From the time of my first assignment to Athens in December 1985 to the present, growth of the Church in Greece has been steady. The Greece Athens Mission was opened 1 July 1990, with R. Douglas Phillips as president. Mission branches in Greece had previously been under the direction of the Austria Vienna and, later, the Austria Vienna East missions. Our members there are thrilled now to have their own full-time missionaries to teach their friends and strengthen their branches. They are accomplishing a mighty work in this land blessed by personal ministrations of Apostles both ancient and modern.

Albania

This nation outlawed religion and declared the country officially atheist in 1967.

Notwithstanding, Elder Dallin H. Oaks and Elder Ringger visited Tirane, capital of Albania, in April 1991 and became acquainted with leaders and circumstances in this small nation that only recently overturned its long-established constitutional provision for atheism. Opportunities for its people to be blessed by the gospel and the generosity of Church members appear better now than at any time in many decades.

Union of Soviet Socialist Republics (U.S.S.R.)

The U.S.S.R. was a union of fifteen republics, one of which was the Republic of Russia. Others included Armenia, Georgia, Ukraine, Azerbaijan, and the Baltic states.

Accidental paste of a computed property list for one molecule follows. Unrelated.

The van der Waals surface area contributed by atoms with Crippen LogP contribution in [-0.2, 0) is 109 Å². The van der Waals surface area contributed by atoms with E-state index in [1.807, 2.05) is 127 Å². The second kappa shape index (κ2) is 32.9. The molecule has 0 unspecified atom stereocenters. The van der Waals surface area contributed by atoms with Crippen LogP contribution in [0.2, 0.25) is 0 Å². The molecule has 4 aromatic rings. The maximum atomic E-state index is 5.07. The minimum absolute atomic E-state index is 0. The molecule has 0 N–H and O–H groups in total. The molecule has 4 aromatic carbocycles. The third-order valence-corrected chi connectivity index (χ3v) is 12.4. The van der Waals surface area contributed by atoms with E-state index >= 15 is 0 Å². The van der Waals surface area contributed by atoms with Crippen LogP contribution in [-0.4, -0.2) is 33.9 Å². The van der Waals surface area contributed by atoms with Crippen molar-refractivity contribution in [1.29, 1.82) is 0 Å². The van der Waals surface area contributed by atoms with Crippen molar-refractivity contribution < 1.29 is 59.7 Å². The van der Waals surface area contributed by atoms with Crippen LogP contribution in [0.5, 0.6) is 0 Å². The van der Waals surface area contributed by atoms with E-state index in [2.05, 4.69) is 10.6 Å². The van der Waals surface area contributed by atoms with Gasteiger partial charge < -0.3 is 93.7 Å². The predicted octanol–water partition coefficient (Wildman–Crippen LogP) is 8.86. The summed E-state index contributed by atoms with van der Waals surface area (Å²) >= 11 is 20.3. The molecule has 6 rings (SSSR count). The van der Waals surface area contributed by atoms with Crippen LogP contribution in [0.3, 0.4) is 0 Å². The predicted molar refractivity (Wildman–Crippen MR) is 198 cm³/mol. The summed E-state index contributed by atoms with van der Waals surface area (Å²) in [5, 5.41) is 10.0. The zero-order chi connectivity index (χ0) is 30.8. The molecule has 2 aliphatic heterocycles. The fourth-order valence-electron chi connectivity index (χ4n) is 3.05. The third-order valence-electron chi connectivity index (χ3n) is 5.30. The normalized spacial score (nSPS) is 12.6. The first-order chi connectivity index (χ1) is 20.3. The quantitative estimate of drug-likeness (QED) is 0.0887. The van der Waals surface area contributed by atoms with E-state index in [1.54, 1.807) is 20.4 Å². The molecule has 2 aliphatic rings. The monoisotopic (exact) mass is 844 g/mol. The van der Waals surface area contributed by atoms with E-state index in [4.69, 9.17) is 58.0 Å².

Although I had been to the Soviet Union three times before as a surgeon, Elder Ringger and I first went to Moscow as Church leaders in June 1987 on a very important fact-finding journey. We met with the chairman of the Council of Religious Affairs and with leaders of other religious denominations, including the Russian Orthodox, Protestant, and Jewish faiths. At the invitation of the chief rabbi, Adolph Shayevich, we attended a bar mitzvah service at the synagogue in Moscow.

We returned in August of 1989 to participate, along with philanthropists Dr. Armand Hammer of California and Jon M. Huntsman of Utah, in signing an agreement, August 8, for the Church to assist in relief efforts for victims of the disastrous earthquake of December 1988 in Armenia. May I digress to express gratitude for the faith and generosity of members of the Church who contributed funds generously and spontaneously for this cause. Though the Church never solicited a single coin, valuable donations have been voluntarily contributed by members throughout the world, either directly or via their own bishops and branch presidents.

In both of those visits to the Soviet Union, we met with the chairman of the Council of Religious Affairs and learned that recognition of a church was not given on a federal basis but was granted locally. A petition was required from a minimum of twenty adult members of the Church, all Soviet citizens residing in a given political district. Also, as in many of these countries, open preaching of the gospel was not allowed because that was deemed to be an infringement on the rights of others who chose not to believe in any religion. Thus, we were left with a real dilemma. Without missionaries, how could we get a congregation of twenty members in any district? And how could we teach the gospel without first having twenty members so that we could obtain legal recognition? But remember: “With God nothing shall be impossible.” Within a few months we had a congregation of twenty and more members in Leningrad!